How To Whisk A Bowl Of Matcha

Holding a Matcha bowl (chawan) in your hands and raising it to your lips to sip a small portion of emerald green Matcha tea is a true delight. The bowl is large and the portion of tea is small, which follows the tradition of how one is served Whisk Matcha in Japan. Powdered tea drinking began in Japan in the 15th century and well-made tea bowls became valued objects of desire.

Today, the Japanese tea ceremony – keeps the tradition alive. As a new generation of tea enthusiasts discover the delicious nature of Matcha, tea bowls continue to appeal to avid tea drinkers.

The beauty of a Matcha bowl lies beyond its colors, patterning, and seasonal designs. In Japan, collectors of Matcha bowls and tea enthusiasts choose their tea bowls based on the shape of the bowl,

the straightness or slope of the sides of the bowl, the styling of the footing, the overall presence of the Matcha bowl on the tea table, and how the bowl relates to the other tea making objects in the grouping. All in all, the aesthetics of Matcha bowls vary from potter to potter, and for the user, the choice of which tea bowl to use for reflects a mood or seasonal occasion.

Please Note :

Potters fashion Matcha tea bowls from various clay in all the famous pottery-making areas of Japan. They are traditionally hand-built from local clay that has been fired in wood, electric or gas-fired kilns that do not reach a high internal temperature. As such, Matcha bowls are softer in density and clay structure than porcelain tea wares, which are fired at a very high temperature and whose glaze has bonded with the clay to create a hard, durable piece.

Matcha bowls are made for whisking and drinking powdered green tea and are durable for this use, but are not meant for drinking hotter-temperature types of tea such as black tea. Nor are they meant to be used as a teapot substitute for steeping loose-leaf tea.

In Japan and Korea, much attention is paid to the unique characteristics of handmade pottery, and this includes all of the variables that make a handmade piece unique.

A drippy glaze, a slightly lopsided lip, a finger mark in the glaze, etc, are examples of character that shows ‘the hand’ of the maker. Hand-built Matcha bowls have an appealing simplicity too, and often a humble nature expressed in rustic, uneven form and style.

Matcha bowls can develop glaze cracks depending on the type of clay and the type of glaze the bowl has been given. Cracks that appear only in the glaze with use do not leak or weaken the vessel.

Glaze cracks and are held in high regard by tea drinkers, tea wares collectors, and potters. It is the ‘voice of the clay’ speaking and is viewed as the pottery contributing some ‘self-patterning’ to the surface appearance. No two pieces of pottery will ever be exactly the same when the glaze develops a unique pattern of distinguishing glaze cracks from use.

Owning a Matcha bowl requires thoughtful handling and careful use.  

Matcha bowls are not intended for use in a microwave or dishwasher. These tea bowls are meant to be simply rinsed and air-dried on a kitchen towel on the countertop after use. Using Matcha bowls for tea other than powdered green tea can result in introducing water to the bowl that is too hot – this will encourage more glaze cracking to develop than is desired.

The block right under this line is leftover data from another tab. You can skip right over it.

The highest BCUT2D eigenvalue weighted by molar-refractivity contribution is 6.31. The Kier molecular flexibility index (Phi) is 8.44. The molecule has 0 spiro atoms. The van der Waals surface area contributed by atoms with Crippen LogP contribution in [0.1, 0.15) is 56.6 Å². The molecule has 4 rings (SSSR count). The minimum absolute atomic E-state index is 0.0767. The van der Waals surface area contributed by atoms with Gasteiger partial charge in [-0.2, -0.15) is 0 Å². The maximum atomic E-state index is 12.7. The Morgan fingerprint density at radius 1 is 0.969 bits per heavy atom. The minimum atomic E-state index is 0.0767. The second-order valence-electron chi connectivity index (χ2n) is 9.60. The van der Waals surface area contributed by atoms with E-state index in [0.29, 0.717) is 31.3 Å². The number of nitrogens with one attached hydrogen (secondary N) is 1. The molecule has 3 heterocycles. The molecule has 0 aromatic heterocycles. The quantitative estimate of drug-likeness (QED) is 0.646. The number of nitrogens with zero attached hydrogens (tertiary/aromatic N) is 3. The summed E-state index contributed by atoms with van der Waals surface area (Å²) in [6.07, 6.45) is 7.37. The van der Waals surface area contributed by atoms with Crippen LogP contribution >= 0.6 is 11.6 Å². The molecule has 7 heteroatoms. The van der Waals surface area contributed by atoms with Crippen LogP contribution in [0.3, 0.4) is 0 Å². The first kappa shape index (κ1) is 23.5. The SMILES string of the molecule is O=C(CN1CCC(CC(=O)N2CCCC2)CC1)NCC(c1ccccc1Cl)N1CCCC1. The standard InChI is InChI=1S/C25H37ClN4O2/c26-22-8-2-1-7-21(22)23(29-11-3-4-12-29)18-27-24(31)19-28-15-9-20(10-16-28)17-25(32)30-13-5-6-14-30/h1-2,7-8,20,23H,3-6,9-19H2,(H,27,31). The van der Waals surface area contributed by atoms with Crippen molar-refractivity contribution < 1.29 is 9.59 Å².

Please be aware that some foot-rings on Matcha bowls are intentionally not glazed and that unglazed clay can be rough. While foot-rings such as these are considered desirable, one should take care to protect wooden table surfaces, countertops, and stainless-steel surfaces from being scratched.

All of our Matcha bowls are made in Japan.

How to Whisk a Bowl of Matcha

Traditionally, Matcha has been used in Japan in the Japanese tea ceremony. But today, Matcha is also prepared and drunk in a more casual manner. And, iced matcha, a new favorite drink in Japan, is a refreshing and delicious treat when the weather is hot and sultry.

Hot or iced, the procedure for whisking a bowl of matcha is easy and essentially the same.

For iced Matcha, simply substitute the same amount of ice cold water for the hot water and chill the tea bowl in the refrigerator in advance.


1. Invert the tines of your bamboo whisk  into a glass of water while you sift your matcha. This brief soak will soften the times, allowing them to become flexible and supple.

2. Measure the matcha powder into a matcha sifter (or a small, fine-mesh strainer) to break-up the fine clumps. This will ensure that you obtain a smooth and creamy cup of matcha tea.

3. If you are making iced matcha, remove your tea bowl from the refrigerator.

4. Using a traditional, bent-bamboo scoop, place two chasaku scoops of the sifted matcha powder into your tea bowl. One teaspoons-full of sifted matcha powder will do very nicely.

5. For a traditional bowl of matcha tea, allow freshly boiled water to cool to 170˚F then add 3 oz of water to the tea bowl. For iced matcha pour 3 oz of ice cold water into the tea bowl – no hot water

6. Use your bamboo whisk to vigorously whisk the matcha powder and water.

7. Move the whisk back and forth vigorously for 15 – 40 seconds to create a nice froth. Begin by running the whisk around the inside of the matcha bowl and then move the whisk quickly and energetically from side to side in a zig-zag, figure-eight type motion. Keep the slender bamboo tines of the whisk just under the surface of the tea – be careful to not press the times into the bottom of the tea bowl.

8. When a nice froth develops on the surface of the tea the matcha is ready to drink.

9. Gently tap the excess tea from the bamboo whisk and now enjoy your matcha tea.

10. Remember to clean the tines of your bamboo whisk immediately by rinsing it in water. Stand the whisk upright on the flat end and allow it to air dry. Better yet, place it over a ceramic whisk keeper to dry if you have one. Be sure that your whisk is completely dry before storing it.